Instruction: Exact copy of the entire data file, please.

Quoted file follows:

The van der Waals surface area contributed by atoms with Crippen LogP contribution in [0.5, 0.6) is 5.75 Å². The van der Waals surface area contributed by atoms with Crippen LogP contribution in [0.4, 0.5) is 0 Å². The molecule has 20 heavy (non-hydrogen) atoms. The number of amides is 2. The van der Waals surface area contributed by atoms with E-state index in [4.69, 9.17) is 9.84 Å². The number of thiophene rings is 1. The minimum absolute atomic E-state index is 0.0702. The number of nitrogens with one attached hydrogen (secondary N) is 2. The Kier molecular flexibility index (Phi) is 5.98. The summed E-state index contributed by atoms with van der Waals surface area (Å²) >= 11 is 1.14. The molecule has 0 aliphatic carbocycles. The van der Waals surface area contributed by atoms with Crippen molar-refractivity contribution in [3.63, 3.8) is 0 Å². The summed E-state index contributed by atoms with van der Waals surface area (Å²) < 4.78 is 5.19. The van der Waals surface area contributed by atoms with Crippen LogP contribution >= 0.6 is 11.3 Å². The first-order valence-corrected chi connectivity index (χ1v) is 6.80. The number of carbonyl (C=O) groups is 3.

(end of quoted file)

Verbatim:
The van der Waals surface area contributed by atoms with Crippen LogP contribution in [0.5, 0.6) is 5.75 Å². The van der Waals surface area contributed by atoms with Crippen LogP contribution in [0.4, 0.5) is 0 Å². The molecule has 20 heavy (non-hydrogen) atoms. The number of amides is 2. The van der Waals surface area contributed by atoms with E-state index in [4.69, 9.17) is 9.84 Å². The number of thiophene rings is 1. The minimum absolute atomic E-state index is 0.0702. The number of nitrogens with one attached hydrogen (secondary N) is 2. The Kier molecular flexibility index (Phi) is 5.98. The summed E-state index contributed by atoms with van der Waals surface area (Å²) >= 11 is 1.14. The molecule has 0 aliphatic carbocycles. The van der Waals surface area contributed by atoms with Crippen molar-refractivity contribution in [3.63, 3.8) is 0 Å². The summed E-state index contributed by atoms with van der Waals surface area (Å²) < 4.78 is 5.19. The van der Waals surface area contributed by atoms with Crippen LogP contribution >= 0.6 is 11.3 Å². The first-order valence-corrected chi connectivity index (χ1v) is 6.80. The number of carbonyl (C=O) groups is 3.